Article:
GM’s Brooke Ellis, Diversity Media Manager, on Internet’s Impact on Advertising, Diversity
The Internet has opened the pathway for newer and greater opportunities to deliver culturally relevant messages to specific audiences that were previously unforeseen. For minorities and others who continue to champion inclusion in advertising, marketing and throughout the corporate workforce, the World Wide Web provides another powerful platform to share ideas and to sculpt innovative campaigns to accomplish this objective.
General Motors’ Brooke Ellis spoke briefly about diversity and the Internet’s impact on marketing and advertising:
What are some of the benefits to attending multicultural marketing and advertising conferences?
There are opportunities to network with like-minded professionals and compliment and give recognition to the multicultural space. I think that’s key to anything we do. And to highlight the significance of our market is very important to me. And to be in the room, a diverse room, with like-minded professionals who share a lot of the same interests is key.
Are there other conferences or events that provide similar opportunities to see the latest in trends and trendsetters?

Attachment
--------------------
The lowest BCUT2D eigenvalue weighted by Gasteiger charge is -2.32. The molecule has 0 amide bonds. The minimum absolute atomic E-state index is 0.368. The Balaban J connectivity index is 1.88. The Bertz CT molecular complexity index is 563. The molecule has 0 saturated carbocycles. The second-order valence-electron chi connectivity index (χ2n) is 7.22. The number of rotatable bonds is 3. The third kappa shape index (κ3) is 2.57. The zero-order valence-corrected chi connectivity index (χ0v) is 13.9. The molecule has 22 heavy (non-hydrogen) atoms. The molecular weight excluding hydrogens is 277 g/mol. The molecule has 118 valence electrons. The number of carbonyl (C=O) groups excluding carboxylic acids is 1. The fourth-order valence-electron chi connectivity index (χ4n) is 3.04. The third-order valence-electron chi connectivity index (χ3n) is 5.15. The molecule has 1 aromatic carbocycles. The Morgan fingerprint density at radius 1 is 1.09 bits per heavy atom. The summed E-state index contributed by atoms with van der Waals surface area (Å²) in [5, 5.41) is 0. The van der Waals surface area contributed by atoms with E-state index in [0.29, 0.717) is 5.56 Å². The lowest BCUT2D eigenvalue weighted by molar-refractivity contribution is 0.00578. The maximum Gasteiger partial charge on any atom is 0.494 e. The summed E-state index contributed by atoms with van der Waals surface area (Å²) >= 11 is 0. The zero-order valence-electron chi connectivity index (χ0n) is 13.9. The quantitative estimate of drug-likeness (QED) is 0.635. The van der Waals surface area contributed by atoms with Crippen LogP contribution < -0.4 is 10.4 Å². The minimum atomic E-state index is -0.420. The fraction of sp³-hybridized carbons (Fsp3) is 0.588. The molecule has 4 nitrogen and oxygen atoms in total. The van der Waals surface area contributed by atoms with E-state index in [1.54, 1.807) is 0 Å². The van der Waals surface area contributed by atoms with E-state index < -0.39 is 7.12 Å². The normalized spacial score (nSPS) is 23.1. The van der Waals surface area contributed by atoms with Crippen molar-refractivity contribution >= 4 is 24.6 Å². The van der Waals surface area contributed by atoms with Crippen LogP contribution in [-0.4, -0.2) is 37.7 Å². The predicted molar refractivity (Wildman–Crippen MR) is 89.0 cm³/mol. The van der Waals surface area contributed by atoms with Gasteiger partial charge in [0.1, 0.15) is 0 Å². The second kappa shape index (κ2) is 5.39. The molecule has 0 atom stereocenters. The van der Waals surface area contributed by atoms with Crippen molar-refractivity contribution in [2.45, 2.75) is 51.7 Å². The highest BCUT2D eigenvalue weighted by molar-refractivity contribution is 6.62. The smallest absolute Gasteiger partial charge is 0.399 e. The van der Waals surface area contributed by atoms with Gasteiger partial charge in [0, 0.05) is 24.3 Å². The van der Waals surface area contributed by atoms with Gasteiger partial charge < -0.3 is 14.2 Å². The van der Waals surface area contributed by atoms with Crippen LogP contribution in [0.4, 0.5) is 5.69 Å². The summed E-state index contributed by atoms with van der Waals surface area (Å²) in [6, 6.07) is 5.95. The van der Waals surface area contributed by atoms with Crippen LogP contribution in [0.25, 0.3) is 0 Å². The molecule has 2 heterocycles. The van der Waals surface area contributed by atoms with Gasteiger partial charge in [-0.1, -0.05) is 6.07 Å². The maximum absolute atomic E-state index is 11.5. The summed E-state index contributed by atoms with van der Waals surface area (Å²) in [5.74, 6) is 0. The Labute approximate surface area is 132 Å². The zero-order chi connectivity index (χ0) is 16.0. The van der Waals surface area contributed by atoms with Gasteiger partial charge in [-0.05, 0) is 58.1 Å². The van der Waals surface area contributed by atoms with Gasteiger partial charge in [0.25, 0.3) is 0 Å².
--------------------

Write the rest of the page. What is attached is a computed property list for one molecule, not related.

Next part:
Some of the other conferences that exists that give some of the same things would be AdColor and Target Market News. I think it’s very beneficial to all young professionals to have these events, and we should have more of them.
How do you describe the new opportunities the Internet offers to marketing professionals?
I think it makes our world a lot smaller. You are able to spread a message to consumers who are looking for something in particular. So in comparison to the national advertising that we’ve been privy to today, it’s more of a peanut butter spread. The Internet enables us to get more focused with a culturally relevant message. And it allows us to spread our message globally. So it gives us a broader reach, versus other mediums that give the span of just the U.S.